Kids resilient to evacuation stress, expert says

Despite the lifting of the evacuation order for larger parts of the South Cariboo over the weekend, the number of wildfire evacuees in Prince George hit a new high of 9,500 on Saturday.

More than 1,800 evacuees are children and according to BC Children's Hospital, it is important for families to remember that children and youth can experience heightened levels of stress in these traumatic times.

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"Most kids are resilient and will get through with the support of parents and loved ones," said Dr. Ashley Miller from the B.C. Children's Hospital.

"Kids are very practical so they miss their toys, home and routine. Parents can keep a routine to try and keep life as normal as possible by keeping set meal times, a set sleep schedule and having quality family time."

According to Miller, kids look to their parents to reflect how calm they should be in times of stress.

"Conversation is important and suited to the age level of the child," Miller said. "Talk about their feelings and concerns and give them an opportunity to express themselves."

It is also important to not deny the severity of a situation and to continue to show kids that caregivers are there for them and will support them with love, trust and support.

Signs of stress and anxiety include: difficulty sleeping, nightmares, headaches, stomach aches, worries and talking about bad things happening.

"For kids who have seen serious harm, these kids are the most at risk for post traumatic symptoms and will often replay the event, acting out or avoiding with aggression," said Miller.

By and large, most people get through. Practical support is most welcome as this could help with any feelings of isolation or hopefulness.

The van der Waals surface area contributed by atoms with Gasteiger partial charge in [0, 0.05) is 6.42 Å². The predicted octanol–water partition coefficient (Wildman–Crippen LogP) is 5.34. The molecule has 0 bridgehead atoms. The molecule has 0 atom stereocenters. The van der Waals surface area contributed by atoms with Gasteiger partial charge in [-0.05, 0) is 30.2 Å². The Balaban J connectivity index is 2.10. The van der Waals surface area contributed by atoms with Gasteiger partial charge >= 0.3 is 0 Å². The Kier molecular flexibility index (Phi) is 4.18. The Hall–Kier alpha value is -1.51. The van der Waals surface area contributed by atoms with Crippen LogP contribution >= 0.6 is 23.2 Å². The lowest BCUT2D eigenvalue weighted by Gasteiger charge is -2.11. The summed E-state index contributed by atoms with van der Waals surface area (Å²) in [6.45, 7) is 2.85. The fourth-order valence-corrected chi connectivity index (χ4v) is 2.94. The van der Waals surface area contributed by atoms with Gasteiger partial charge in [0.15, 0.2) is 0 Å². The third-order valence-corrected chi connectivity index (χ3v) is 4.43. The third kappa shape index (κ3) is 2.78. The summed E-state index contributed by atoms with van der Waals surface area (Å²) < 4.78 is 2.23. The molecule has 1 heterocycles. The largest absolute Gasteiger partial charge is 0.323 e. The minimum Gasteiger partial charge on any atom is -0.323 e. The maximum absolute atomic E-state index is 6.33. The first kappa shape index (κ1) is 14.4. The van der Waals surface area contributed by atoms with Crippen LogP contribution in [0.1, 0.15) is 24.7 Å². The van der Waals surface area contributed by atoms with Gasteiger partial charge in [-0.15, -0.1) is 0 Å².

"Show your children you love them by being available. This is most important as well as listening and supporting parents, friends and relatives. And there are very helpful resources out there including a crisis line and the Cal Team Health Resource Centre," Miller said.

"For kids it's about keeping it simple and simple goes a long way."

Resources available for parents and caregivers to help their children cope and manage stress:

Kelty Mental Health Resource Centre: A provincial resource centre that provides mental health and substance use information, resources, and peer support to children, youth and their families from across B.C.

Breathr Mindfulness App: An app designed to introduce the concept of mindfulness, offering a variety of mindfulness practices, while also teaching them interesting facts about the brain science behind those practices.

MindShift: An interactive app designed to help youth learn how to relax, develop more helpful ways of thinking and identify active steps that will help them take charge of their anxiety. An online resource to help youth and young adults age 13-25 to check how they're feeling and quickly connect to mental health resources and support.

Stresslr: A free web app for children ages 9-11 to learn about stress, understand how they react to it, and develop healthy strategies to cope with stress in their everyday lives.

AnxietyBC: Information on how anxiety can express itself and effective strategies to address it in children, youth and young adults.

For more information, visit:

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